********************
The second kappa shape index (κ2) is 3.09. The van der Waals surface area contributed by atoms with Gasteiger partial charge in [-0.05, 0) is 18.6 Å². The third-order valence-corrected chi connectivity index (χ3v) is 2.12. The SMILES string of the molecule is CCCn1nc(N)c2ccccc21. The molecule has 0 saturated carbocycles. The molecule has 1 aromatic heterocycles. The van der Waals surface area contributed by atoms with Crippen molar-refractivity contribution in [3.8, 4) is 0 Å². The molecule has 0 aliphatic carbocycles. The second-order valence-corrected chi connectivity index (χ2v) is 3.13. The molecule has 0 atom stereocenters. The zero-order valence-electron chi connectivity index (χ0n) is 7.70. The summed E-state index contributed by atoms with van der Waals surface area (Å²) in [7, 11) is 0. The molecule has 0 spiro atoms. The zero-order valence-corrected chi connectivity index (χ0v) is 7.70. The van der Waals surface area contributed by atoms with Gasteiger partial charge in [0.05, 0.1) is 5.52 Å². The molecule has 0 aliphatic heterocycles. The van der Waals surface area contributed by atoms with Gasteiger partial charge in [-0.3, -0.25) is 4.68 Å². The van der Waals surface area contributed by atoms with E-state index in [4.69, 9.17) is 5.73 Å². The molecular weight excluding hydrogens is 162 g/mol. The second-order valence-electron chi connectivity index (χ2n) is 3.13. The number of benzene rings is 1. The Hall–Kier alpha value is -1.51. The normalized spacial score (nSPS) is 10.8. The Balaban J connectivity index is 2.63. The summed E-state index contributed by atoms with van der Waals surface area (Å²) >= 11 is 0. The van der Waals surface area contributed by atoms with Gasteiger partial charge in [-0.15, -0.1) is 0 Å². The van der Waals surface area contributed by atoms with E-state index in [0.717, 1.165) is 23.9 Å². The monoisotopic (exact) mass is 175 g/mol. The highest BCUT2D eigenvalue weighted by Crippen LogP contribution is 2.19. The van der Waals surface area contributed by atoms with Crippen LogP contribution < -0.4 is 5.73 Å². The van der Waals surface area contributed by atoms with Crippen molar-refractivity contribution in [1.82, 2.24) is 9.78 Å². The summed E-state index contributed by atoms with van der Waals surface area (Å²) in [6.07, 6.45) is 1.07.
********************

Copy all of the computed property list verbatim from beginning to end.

The second kappa shape index (κ2) is 3.09. The van der Waals surface area contributed by atoms with Gasteiger partial charge in [-0.05, 0) is 18.6 Å². The third-order valence-corrected chi connectivity index (χ3v) is 2.12. The SMILES string of the molecule is CCCn1nc(N)c2ccccc21. The molecule has 0 saturated carbocycles. The molecule has 1 aromatic heterocycles. The van der Waals surface area contributed by atoms with Crippen molar-refractivity contribution in [3.8, 4) is 0 Å². The molecule has 0 aliphatic carbocycles. The second-order valence-corrected chi connectivity index (χ2v) is 3.13. The molecule has 0 atom stereocenters. The zero-order valence-electron chi connectivity index (χ0n) is 7.70. The summed E-state index contributed by atoms with van der Waals surface area (Å²) in [7, 11) is 0. The molecule has 0 spiro atoms. The zero-order valence-corrected chi connectivity index (χ0v) is 7.70. The van der Waals surface area contributed by atoms with Gasteiger partial charge in [0.05, 0.1) is 5.52 Å². The molecule has 0 aliphatic heterocycles. The van der Waals surface area contributed by atoms with Gasteiger partial charge in [-0.3, -0.25) is 4.68 Å². The van der Waals surface area contributed by atoms with E-state index in [4.69, 9.17) is 5.73 Å². The molecular weight excluding hydrogens is 162 g/mol. The second-order valence-electron chi connectivity index (χ2n) is 3.13. The number of benzene rings is 1. The Hall–Kier alpha value is -1.51. The normalized spacial score (nSPS) is 10.8. The Balaban J connectivity index is 2.63. The summed E-state index contributed by atoms with van der Waals surface area (Å²) >= 11 is 0. The van der Waals surface area contributed by atoms with Gasteiger partial charge in [-0.15, -0.1) is 0 Å². The van der Waals surface area contributed by atoms with E-state index in [0.717, 1.165) is 23.9 Å². The monoisotopic (exact) mass is 175 g/mol. The highest BCUT2D eigenvalue weighted by Crippen LogP contribution is 2.19. The van der Waals surface area contributed by atoms with Crippen LogP contribution < -0.4 is 5.73 Å². The van der Waals surface area contributed by atoms with Crippen molar-refractivity contribution in [1.82, 2.24) is 9.78 Å². The summed E-state index contributed by atoms with van der Waals surface area (Å²) in [6.07, 6.45) is 1.07.